Thus, Jones criticized the Party for its revisionist turn away from the analysis of Black oppression as national oppression. She argued for the re-embrace of the call for Black self-determination in the Black Belt as central to the Black-labor alliance. This analysis of the special condition of the “Negro question” in the United States had put Communists at the forefront of the struggle against white supremacy because it showed white workers their interest in securing Black rights. The commitment to Black self-determination had also enabled the Party to offer Black workers an alternative to bourgeois Black nationalism by linking their cause to that of white workers against exploiting bosses. Jones insisted that the Party recommit to this analysis as one step in reinvigorating its struggle against white supremacy.
To the core premise of Black oppression as national oppression, Jones added a theorization of the impact of growing reaction on the material conditions of women following the end of WWII. She noted the “tremendous ideological campaign” put forward by Wall Street imperialism to influence popular perceptions of women. With its “Hitlerite” slogan that “a woman’s place is in the home,” this campaign cloaked social and economic inequalities, obscuring how the post-war push of women out of industry and into the domestic sphere was undermining gains made during the war. Working class women were being relegated to low-paying clerical, sales, and service work. The last to be hired for industry jobs and therefore the first to be fired from them, Black women were the most heavily impacted by the reactionary intensification of a sexual division of labor. Cuts in social services, particularly of the childcare centers available for wage-earning mothers during the war, accompanied the attack on women, rendering it an attack on the whole working class. Jones argued that employers were trying to create a “sex antagonism” by, for example, encouraging men to support the return of women to the kitchen to free up more jobs for themselves. The effort to divide working-class men and women was part of a large-scale offensive against wage workers.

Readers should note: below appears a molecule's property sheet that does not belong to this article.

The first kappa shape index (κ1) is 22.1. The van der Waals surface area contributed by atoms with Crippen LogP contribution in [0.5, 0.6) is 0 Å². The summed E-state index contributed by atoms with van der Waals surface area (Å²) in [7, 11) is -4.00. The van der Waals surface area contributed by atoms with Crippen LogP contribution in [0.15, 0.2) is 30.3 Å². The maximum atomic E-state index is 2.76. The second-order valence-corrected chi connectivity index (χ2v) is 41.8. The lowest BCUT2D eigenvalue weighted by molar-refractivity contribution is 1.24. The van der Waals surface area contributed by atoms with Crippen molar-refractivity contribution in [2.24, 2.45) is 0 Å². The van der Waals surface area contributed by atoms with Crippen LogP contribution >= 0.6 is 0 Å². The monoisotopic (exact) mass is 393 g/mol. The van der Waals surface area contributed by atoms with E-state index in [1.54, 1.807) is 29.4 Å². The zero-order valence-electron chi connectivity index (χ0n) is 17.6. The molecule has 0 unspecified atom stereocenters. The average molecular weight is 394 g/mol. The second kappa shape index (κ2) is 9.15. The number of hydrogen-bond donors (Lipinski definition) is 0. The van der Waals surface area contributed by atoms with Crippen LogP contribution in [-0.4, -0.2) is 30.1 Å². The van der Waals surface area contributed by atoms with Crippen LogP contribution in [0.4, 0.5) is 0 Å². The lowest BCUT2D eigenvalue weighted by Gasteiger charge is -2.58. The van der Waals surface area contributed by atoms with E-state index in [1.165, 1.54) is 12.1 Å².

This essentially fascist offensive by the ruling class included attacks on women’s social participation in the peace movement—not to mention their engagement in economic struggle. The more confined women were to the household, the less free they were to participate in politics. Jones thus pushed the CPUSA to amplify its organizational work with women. She charged the Party with failing to make the “woman question” a matter of central concern to all Party members and with neglecting the activation, training, and involvement of women in the Party. Such failure and neglect was especially apparent when it came to Black women, and until the Party improved its efforts in this area, she warned, it would fail in its efforts to fight fascism and organize the working class.
We link here “An End to the Neglect of the Problems of the Negro Woman!,” an essay that extends and complements the crucial and hard-to-access writings of Claudia Jones and other Black communist women collected in Organize, Fight, Win.[book-strip index="1" style="buy"]